OBJECTIVES: Since bilirubin is a known powerful antioxidant, this study examined whether recipient hyperbilirubinaemia protected heart grafts from ischaemia/reperfusion (I/R) injury and chronic rejection associated with rat cardiac transplantation. METHODS: Heterotopic heart transplantation (HTx) was performed using congenitally hyperbilirubinaemic GUNN (j/j) and normobilirubinaemic GUNN (+/+) rats. Syngenic grafts from +/+ rats were transplanted into +/+ or j/j rats with 6 or 18 h cold storage in University of Wisconsin solution to study I/R injury. To evaluate the effect on chronic rejection, Brown Norway rat heart grafts were transplanted into +/+ or j/j rats under short-course tacrolimus immunosuppression. RESULTS: The +/+ grafts in j/j rats demonstrated significantly lower serum creatine phosphokinase and higher left ventricular developed pressures and had smaller infarct areas than +/+ rats at 3 h after reperfusion. Graft survival with 18 h cold storage increased from 0% in +/+ rats to 41.7% in j/j rats. Malondialdehyde (a marker of lipid peroxidation), mRNA of the inflammatory mediators and phosphorylation of ERK1/2 were significantly decreased in the grafts transplanted into j/j rats compared with those transplanted into +/+ rats 1-3 h after reperfusion. The mean allograft survival in j/j recipients was prolonged to a median survival of 150 days from 84 days in +/+ recipients and was associated with less macrophage infiltrates and less intragraft inflammatory cytokine mRNA at d60. In vitro T-cell proliferation was significantly inhibited in the presence of bilirubin. CONCLUSIONS: Recipient hyperbilirubinaemia ameliorated cardiac I/R injury, as well as chronic allograft rejection following HTx via regulation of inflammatory responses or T-cell proliferation.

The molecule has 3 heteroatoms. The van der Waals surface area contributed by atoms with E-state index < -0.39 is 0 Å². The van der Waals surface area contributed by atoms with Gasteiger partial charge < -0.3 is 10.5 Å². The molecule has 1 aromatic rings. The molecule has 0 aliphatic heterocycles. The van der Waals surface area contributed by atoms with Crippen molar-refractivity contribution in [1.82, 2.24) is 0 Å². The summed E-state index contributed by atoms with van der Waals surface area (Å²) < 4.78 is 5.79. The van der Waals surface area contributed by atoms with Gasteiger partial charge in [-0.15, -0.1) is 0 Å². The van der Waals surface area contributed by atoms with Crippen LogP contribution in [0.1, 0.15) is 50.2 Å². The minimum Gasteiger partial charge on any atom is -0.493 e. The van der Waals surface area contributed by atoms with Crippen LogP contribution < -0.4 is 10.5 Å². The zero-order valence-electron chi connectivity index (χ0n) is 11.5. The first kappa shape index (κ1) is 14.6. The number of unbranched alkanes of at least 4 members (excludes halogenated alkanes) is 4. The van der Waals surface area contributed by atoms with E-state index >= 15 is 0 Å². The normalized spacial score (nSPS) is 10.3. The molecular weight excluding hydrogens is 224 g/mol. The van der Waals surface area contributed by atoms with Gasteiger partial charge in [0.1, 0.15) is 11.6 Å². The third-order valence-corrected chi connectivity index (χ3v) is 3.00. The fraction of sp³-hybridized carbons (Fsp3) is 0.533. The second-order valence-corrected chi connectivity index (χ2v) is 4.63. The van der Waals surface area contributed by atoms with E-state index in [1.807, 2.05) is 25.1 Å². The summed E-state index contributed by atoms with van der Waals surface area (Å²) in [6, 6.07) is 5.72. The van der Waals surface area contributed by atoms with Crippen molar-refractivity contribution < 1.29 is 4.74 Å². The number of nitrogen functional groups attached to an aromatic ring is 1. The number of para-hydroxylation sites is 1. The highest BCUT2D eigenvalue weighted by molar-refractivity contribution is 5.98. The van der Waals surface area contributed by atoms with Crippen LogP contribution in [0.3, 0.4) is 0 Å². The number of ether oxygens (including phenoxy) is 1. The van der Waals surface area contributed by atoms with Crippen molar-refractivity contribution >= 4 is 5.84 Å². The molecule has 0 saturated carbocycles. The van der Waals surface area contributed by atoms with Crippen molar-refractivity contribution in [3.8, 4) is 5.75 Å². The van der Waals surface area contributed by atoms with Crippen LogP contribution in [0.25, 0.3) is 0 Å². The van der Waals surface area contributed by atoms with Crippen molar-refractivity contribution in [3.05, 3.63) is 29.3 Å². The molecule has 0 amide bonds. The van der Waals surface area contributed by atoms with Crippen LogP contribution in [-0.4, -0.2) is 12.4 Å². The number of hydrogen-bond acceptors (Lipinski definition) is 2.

- Heart transplantation
- Ischaemia reperfusion
ASJC Scopus subject areas
- Pulmonary and Respiratory Medicine
- Cardiology and Cardiovascular Medicine